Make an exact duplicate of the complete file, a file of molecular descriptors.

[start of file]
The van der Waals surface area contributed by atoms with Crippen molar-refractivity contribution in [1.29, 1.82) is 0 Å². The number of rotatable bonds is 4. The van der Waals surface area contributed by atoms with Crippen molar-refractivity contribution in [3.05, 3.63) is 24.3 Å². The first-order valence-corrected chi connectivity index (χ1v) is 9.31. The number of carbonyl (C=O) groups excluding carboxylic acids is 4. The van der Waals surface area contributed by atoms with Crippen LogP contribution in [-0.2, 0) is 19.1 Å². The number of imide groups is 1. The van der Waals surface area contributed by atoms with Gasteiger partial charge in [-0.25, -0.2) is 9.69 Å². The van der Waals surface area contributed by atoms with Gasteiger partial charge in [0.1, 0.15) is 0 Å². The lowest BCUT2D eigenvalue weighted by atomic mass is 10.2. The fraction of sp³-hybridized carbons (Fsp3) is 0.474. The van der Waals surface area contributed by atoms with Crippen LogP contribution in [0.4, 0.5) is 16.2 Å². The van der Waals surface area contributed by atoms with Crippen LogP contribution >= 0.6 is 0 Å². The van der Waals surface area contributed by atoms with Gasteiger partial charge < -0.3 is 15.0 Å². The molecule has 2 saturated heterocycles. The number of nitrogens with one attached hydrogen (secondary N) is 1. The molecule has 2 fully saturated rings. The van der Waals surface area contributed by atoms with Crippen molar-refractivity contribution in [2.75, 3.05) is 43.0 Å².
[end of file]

The van der Waals surface area contributed by atoms with Crippen molar-refractivity contribution in [1.29, 1.82) is 0 Å². The number of rotatable bonds is 4. The van der Waals surface area contributed by atoms with Crippen molar-refractivity contribution in [3.05, 3.63) is 24.3 Å². The first-order valence-corrected chi connectivity index (χ1v) is 9.31. The number of carbonyl (C=O) groups excluding carboxylic acids is 4. The van der Waals surface area contributed by atoms with Crippen LogP contribution in [-0.2, 0) is 19.1 Å². The number of imide groups is 1. The van der Waals surface area contributed by atoms with Gasteiger partial charge in [-0.25, -0.2) is 9.69 Å². The van der Waals surface area contributed by atoms with Gasteiger partial charge in [0.1, 0.15) is 0 Å². The lowest BCUT2D eigenvalue weighted by atomic mass is 10.2. The fraction of sp³-hybridized carbons (Fsp3) is 0.474. The van der Waals surface area contributed by atoms with Crippen LogP contribution in [0.4, 0.5) is 16.2 Å². The van der Waals surface area contributed by atoms with Crippen LogP contribution >= 0.6 is 0 Å². The van der Waals surface area contributed by atoms with Gasteiger partial charge < -0.3 is 15.0 Å². The molecule has 2 saturated heterocycles. The number of nitrogens with one attached hydrogen (secondary N) is 1. The molecule has 2 fully saturated rings. The van der Waals surface area contributed by atoms with Crippen molar-refractivity contribution in [2.75, 3.05) is 43.0 Å².